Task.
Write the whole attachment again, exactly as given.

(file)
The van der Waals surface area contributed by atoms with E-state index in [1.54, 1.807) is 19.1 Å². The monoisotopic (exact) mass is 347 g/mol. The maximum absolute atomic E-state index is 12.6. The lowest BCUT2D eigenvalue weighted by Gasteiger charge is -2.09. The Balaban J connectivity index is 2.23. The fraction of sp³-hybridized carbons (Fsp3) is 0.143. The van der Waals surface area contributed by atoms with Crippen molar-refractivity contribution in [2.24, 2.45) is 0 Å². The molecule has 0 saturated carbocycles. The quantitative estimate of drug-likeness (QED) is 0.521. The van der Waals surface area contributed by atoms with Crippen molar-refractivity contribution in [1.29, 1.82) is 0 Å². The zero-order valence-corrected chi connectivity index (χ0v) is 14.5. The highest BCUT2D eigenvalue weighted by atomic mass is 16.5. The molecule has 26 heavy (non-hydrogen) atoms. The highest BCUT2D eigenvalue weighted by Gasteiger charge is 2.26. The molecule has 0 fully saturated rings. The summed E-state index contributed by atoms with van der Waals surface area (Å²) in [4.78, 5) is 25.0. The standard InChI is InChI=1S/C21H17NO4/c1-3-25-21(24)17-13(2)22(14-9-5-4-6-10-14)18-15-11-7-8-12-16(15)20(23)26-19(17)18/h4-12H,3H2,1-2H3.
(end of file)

The van der Waals surface area contributed by atoms with E-state index in [1.54, 1.807) is 19.1 Å². The monoisotopic (exact) mass is 347 g/mol. The maximum absolute atomic E-state index is 12.6. The lowest BCUT2D eigenvalue weighted by Gasteiger charge is -2.09. The Balaban J connectivity index is 2.23. The fraction of sp³-hybridized carbons (Fsp3) is 0.143. The van der Waals surface area contributed by atoms with Crippen molar-refractivity contribution in [2.24, 2.45) is 0 Å². The molecule has 0 saturated carbocycles. The quantitative estimate of drug-likeness (QED) is 0.521. The van der Waals surface area contributed by atoms with Crippen molar-refractivity contribution in [1.29, 1.82) is 0 Å². The zero-order valence-corrected chi connectivity index (χ0v) is 14.5. The highest BCUT2D eigenvalue weighted by atomic mass is 16.5. The molecule has 26 heavy (non-hydrogen) atoms. The highest BCUT2D eigenvalue weighted by Gasteiger charge is 2.26. The molecule has 0 fully saturated rings. The summed E-state index contributed by atoms with van der Waals surface area (Å²) in [4.78, 5) is 25.0. The standard InChI is InChI=1S/C21H17NO4/c1-3-25-21(24)17-13(2)22(14-9-5-4-6-10-14)18-15-11-7-8-12-16(15)20(23)26-19(17)18/h4-12H,3H2,1-2H3.